Chris Newmarker

April 26, 2016

2 Min Read
How MIT and Harvard Are Helping to Bring AI to X-rays

The 9-year-old company Imaging Advantage is creating a machine learning initiative with the research universities called Singularity Healthcare.

Chris Newmarker

Imaging AdvantageA machine learning initiative called Singularity Healthcare is bringing the expertise of two top U.S. research universities to bear on developing an intelligent x-ray engine. 

The initiative, expected to launch this year, is a partnership between Goldman Sachs-backed Imaging Advantage (Santa Monica, CA) and faculty members from the Massachusetts Institute of Technology and Harvard Medical School/Massachusetts General Hospital.

The goal is to create an AI engine that will be incorporated into Imaging Advantage's proprietary exam routing technology. The idea is for the AI to instantly pre-read digital x-rays, identifying potential areas of injury and disease. The artificial intelligence will continuously learn from Imaging Advantage's expanding database of 7 billion images.  The algorithm will be applied prior to x-ray images being routed to one of the 500 board-certified radiologists who are connected via the cloud to Imaging Advantage's platform.  

"Inconsistency in testing and access to care contribute significantly to $1 trillion of waste in the $2.8 trillion U.S. healthcare industry," Brian Hall, Imaging Advantage's president and chief operating officer, said in a news release.  "If successful, Singularity will introduce a solution with potential to transform radiology by providing faster, more accurate and less expensive diagnostic testing, representing an indispensable innovation for radiologists."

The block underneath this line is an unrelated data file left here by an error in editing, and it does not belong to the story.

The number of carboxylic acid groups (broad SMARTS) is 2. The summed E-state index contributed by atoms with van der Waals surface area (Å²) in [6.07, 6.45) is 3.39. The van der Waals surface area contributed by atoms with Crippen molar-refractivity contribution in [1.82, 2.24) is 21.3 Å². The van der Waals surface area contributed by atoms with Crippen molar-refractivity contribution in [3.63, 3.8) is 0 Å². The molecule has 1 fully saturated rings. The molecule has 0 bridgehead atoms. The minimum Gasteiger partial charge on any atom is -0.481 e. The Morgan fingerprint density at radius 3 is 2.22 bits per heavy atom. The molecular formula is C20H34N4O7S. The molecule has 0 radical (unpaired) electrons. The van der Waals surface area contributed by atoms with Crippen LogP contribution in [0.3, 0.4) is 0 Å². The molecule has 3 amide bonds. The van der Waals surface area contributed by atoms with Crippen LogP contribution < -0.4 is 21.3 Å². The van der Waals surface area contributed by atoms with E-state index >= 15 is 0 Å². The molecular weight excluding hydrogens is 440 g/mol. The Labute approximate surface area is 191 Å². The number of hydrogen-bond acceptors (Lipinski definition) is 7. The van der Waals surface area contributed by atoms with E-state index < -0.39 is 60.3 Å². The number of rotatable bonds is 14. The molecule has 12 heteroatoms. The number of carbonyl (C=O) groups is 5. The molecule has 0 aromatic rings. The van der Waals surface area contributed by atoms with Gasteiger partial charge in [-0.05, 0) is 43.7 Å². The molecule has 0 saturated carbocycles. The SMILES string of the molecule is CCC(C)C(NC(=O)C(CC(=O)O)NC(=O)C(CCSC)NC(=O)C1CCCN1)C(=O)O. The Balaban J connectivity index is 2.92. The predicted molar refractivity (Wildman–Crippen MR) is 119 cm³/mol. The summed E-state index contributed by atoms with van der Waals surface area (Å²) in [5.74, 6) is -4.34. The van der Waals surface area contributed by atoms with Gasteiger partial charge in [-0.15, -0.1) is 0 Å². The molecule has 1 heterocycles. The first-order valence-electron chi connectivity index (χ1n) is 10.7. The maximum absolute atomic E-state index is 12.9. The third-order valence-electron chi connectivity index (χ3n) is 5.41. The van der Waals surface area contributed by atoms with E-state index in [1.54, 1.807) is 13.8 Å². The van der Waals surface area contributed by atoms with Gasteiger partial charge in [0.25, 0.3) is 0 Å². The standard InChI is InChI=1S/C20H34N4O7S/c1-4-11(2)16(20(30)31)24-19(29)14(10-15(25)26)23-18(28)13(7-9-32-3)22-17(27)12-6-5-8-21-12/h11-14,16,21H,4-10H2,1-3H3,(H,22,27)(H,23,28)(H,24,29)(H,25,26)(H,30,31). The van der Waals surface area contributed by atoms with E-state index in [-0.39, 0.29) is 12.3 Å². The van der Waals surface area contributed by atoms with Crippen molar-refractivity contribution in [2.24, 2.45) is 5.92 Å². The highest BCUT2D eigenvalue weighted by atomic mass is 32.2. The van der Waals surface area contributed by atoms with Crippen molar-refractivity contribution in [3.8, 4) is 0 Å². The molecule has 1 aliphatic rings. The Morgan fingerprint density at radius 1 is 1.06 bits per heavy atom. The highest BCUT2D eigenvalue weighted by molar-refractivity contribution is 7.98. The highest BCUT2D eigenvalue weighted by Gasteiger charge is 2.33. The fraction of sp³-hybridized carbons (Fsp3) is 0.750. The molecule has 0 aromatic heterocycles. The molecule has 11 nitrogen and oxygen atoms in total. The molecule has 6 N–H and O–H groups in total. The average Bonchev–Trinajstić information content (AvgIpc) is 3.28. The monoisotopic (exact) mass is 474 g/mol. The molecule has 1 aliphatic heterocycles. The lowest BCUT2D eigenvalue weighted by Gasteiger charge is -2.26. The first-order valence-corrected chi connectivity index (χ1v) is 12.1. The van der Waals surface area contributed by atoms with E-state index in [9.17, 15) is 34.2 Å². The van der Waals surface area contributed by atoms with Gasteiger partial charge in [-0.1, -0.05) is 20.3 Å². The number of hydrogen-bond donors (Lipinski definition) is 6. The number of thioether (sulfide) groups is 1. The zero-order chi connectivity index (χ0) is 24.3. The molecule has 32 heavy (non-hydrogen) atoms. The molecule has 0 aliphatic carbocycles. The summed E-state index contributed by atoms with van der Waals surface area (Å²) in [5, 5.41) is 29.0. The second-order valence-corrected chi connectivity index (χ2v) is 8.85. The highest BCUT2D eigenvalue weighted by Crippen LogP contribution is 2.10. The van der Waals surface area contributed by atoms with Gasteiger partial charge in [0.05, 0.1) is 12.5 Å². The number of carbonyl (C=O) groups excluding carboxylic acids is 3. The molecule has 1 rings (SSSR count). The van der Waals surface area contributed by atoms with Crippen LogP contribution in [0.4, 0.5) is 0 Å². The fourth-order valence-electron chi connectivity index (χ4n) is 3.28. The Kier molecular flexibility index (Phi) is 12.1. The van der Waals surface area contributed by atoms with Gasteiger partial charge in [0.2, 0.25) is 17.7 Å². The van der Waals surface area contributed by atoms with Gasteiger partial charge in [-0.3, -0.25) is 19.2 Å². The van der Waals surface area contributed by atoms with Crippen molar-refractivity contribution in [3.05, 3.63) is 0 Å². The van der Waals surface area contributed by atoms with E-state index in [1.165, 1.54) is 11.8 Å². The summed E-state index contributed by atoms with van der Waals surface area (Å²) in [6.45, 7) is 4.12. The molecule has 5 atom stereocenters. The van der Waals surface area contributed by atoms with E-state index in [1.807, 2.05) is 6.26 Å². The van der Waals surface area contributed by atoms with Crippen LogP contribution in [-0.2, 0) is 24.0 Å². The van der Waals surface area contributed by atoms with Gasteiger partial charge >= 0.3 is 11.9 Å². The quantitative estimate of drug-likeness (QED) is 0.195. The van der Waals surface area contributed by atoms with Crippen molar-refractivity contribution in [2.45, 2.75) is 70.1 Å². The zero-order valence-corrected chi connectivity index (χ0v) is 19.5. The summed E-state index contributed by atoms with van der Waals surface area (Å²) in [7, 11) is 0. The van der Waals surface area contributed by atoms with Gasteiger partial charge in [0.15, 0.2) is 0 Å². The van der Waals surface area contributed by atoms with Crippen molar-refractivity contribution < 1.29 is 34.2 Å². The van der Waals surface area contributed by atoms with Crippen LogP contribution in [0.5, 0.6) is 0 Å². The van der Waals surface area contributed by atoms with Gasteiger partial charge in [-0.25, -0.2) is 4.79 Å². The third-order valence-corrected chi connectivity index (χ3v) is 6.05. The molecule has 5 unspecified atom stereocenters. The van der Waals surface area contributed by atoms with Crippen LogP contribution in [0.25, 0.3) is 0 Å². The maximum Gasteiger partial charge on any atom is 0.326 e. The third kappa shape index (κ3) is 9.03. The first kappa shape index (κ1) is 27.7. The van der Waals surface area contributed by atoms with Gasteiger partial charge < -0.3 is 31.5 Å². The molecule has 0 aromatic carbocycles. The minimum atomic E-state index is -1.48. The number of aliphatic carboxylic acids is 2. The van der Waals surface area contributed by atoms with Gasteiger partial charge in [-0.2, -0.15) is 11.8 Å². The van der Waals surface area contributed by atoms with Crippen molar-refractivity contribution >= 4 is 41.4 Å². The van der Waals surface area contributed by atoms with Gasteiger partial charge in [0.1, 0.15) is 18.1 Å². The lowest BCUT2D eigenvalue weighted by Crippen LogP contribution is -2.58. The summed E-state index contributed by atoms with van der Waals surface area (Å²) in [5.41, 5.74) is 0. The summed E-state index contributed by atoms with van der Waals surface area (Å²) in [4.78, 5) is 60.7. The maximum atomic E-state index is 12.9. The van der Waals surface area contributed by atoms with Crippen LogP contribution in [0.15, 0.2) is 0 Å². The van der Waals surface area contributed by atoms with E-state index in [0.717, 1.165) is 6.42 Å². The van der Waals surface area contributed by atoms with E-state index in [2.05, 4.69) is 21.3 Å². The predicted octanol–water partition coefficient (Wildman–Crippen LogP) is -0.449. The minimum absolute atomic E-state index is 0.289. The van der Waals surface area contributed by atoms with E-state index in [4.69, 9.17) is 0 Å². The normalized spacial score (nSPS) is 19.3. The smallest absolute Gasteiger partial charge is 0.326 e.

Once Singularity Healthcare figures out how to successfully integrate AI into x-Rays, Hall sees potential to expand the technology to CTs and MRIs, as well as other areas of diagnostic testing. "The goal is to create a useful tool for radiologists, who are in shortage both domestically and internationally," Hall said. "Radiologists will continue to be indispensable," he insisted.

AI is a hot area in the medical device space. IBM, for example, spent $1 billion last year to acquire Merge Healthcare and its imaging technology platform used in thousands of healthcare sights. The deal was described as giving "sight" to IBM's Watson supercomputer, enabling Merge's customers to use the Watson Health Cloud to to analyze and cross-reference medical images against a deep trove of lab results, electronic health records, genomic tests, clinical studies, and other health-related data sources. 

Stephen Holloway, associate director for IHS Inc., noted last year that AI could prove to be a disruptive force in the medical imaging space, providing benefits but also raising ethical and legal issues along the way.

Learn more about cutting-edge medical devices at MD&M East, June 14-15, 2016 in New York City.

Chris Newmarker is senior editor of Qmed and MPMN. Follow him on Twitter at @newmarker.

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